Again, the AFC Championship Game features Tom Brady and his New England Patriots. Walking around as a fan of the New York Jets has never been tougher.
By Robby Sabo
He makes me sick.
As Tom Brady courageously leaped into the corner of the endzone for an almost touchdown during the New England Patriots 27-20 victory over the hot Kansas City Chiefs in Saturday’s AFC Divisional Round matchup, two very distinct thoughts ran through my head.
One was the obvious fact that I could beat the four-time Super Bowl champion in a footrace. I mean come on, this guy runs slower than my Grandma Florence.
The second and more important thought was the idea of how frequently Tom Brady has ruined the enjoyment of my NFL-loving ways.
For nearly a decade and a half this guy has destroyed my soul. And what’s worse is he won’t go away.
At 38-years of age, the man keeps on impressing. The good looks; the Hall of Fame stats; the rings to prove he’s a winner; Giselle – screw this guy.
Why was I born a fan of the New York Jets?
Why did Bill Belichick go to New England (and stay in the AFC East) after holding the title of head coach of the Jets for a full 24-hours?
Why was it the Pats who drafted the quarterback out of Michigan who couldn’t even beat out Drew Henson?
These are the questions Jets fans have continually asked themselves over the course of 16 long NFL seasons. Week after week, year after year, the fan of Green has had to deal with competing for second place in a division instead of once in a blue moon snagging home-field advantage in the playoffs.
It would be nice to be magically dropped into the NFC East or AFC South for a season.
But alas, that’s not the real world. That’s only fantasy talk.
As we watch our NFL football during another January, we get prepared for yet another Championship Sunday with Brady and the Pats involved. This is the 10th such appearance for the duo of Brady-Belichick. That’s right, 10 title game appearances in just 15 seasons.
In an NFL world crazy in parity and balance, that couldn’t be real, could it? How could such a franchise, any franchise, find their way to 10 AFC Championship Games in just 15 seasons?
There’s a salary cap now. Injuries are as plentiful as ever. Coaches hit the road and change cities like it’s a weekend routine.
It’s true, and as Jets fans, nobody knows it’s true more than us.
Jets fans understand one word more than most. This word is jealousy. It’s easy to understand that feeling once realizing your rooting interests are just as intensified in the playoffs when the Patriots are playing. Rooting against Brady and the Pats is just as fierce as wanting the Jets to succeed.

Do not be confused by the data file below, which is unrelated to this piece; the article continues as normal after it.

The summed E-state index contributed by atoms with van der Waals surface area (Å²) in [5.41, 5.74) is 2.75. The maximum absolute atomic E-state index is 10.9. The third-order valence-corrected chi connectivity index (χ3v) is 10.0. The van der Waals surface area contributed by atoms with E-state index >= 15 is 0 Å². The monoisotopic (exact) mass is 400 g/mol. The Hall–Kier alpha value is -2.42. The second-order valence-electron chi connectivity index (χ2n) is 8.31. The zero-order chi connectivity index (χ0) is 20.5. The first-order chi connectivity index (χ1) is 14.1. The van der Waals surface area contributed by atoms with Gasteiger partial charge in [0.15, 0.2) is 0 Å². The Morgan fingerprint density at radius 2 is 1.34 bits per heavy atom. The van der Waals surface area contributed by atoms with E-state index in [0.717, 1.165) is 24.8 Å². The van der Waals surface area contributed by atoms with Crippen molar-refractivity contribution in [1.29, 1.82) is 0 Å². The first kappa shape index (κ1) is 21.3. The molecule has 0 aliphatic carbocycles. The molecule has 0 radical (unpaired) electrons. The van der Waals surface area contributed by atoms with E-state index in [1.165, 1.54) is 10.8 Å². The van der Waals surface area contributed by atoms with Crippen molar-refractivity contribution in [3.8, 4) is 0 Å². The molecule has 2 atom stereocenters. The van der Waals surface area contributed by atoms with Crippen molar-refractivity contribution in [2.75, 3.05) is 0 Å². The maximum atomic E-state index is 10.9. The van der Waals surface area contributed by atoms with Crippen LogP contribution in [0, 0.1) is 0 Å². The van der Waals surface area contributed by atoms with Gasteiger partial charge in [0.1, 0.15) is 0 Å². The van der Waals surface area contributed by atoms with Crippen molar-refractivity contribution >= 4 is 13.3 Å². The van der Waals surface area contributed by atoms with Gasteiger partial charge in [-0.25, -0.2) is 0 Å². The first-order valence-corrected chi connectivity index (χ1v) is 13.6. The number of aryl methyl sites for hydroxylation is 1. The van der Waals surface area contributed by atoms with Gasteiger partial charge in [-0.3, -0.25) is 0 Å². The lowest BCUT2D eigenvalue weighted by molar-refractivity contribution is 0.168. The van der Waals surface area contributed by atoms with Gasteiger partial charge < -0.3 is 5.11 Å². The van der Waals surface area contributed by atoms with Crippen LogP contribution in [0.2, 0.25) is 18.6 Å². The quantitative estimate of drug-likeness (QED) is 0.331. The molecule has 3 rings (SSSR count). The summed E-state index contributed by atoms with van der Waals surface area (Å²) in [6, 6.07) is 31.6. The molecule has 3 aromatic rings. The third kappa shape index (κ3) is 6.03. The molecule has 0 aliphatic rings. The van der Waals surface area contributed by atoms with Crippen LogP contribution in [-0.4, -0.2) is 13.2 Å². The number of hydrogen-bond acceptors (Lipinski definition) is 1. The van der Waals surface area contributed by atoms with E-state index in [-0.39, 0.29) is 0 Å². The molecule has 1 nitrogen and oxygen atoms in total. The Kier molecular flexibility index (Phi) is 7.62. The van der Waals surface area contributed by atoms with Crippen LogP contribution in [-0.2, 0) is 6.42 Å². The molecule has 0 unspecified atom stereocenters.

Moreover, not only have we had to witness Brady be thrown around with the greatest players in the history of the NFL, we’ve had to endure two magical New York Giants runs to titles. And one, by the way, was jump-started by a 99-yard Victor Cruz touchdown against our very Jets.
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It’s sickening. I hate Tom Brady.
But wait, last January brought a glimmer of hope to the nation of Tom Brady haters (which of course includes Jets fans). Deflate-Gate ruled the world following the Pats blowout win over the overmatched Andrew Luck led Indianapolis Colts.
This was the second major controversy surrounding the shady Belichick era. Add this one to the long list of shady Patriots ventures: Spygate, Matt Walsh, the destroying of video tapes, Marshall Faulk and the St. Louis Rams suspicions, Doug Flutie’s headset revelation, and so many other controversial aspects to the regime, and the Jet fan’s jealousy started to turn into finger pointing.
“Of course. This explains it all. How else could a team be so dominant in such a league full of parity?”
At last, Brady’s smug attitude and charming smile wouldn’t get him past this controversy in which he and the organization blatantly lied to the league (and the rest of the world). The “deflater” is the nickname of a ball boy becasue he lost weight? Why insult our intelligence like that?
Of course, however, they did get away with it.
The organization was docked draft picks and fined the maximum amount allowed, but Brady skated away free. In the Jets fan’s eyes, it proved just one thing: cheating does pay.
This was also the overall sentiment of every Patriot-hater in the world. The other strong feeling coming into 2015 revolved around enjoying the crashing and burning of such a successful organization.
Not a chance.
Despite losing key cogs such as Darrelle Revis and Shane Vereen in the offseason, and playing one of the easier schedules in the league, New England is back in the AFC Championship Game. As Jets fans we realized this certainty was coming our way once Brady broke the plain of the endzone during one of his famous QB sneaks on Saturday.
We realized the pain would continue once he, Josh McDaniels, and the rest of the Pats sideline started going nuts with passion and excitement.
It was also at that moment that this Jets’ fan came to a conclusion he had long known: Brady is a legend.
Do I think the Pats organization does things in a very shady way that has garnered them unfair advantages? Yes I do. There is no way a team with Ernie Adams as the voice on the other side of Belichick during the games, and a guy who nobody actually knows what he does, can be completely on the up-and-up.
At the same time, no quarterback can continually come through in the clutch, read defenses so efficiently, be so precise in the short to intermediate passing game, and lead by example so flawlessly like Brady can, and not be a true legend of the NFL.
Yes, I sure do hate Tom Brady, and this coming Sunday Peyton Manning and the Denver Broncos will quickly become my favorite team.
Still though, the man who could earn his fifth Super Bowl in three weeks needs our respect. Hate him, but respect him.
I understand it’s sickening, but it’s the only way.
Please Manning and the Broncos, win on Sunday so I can enjoy the Super Bowl.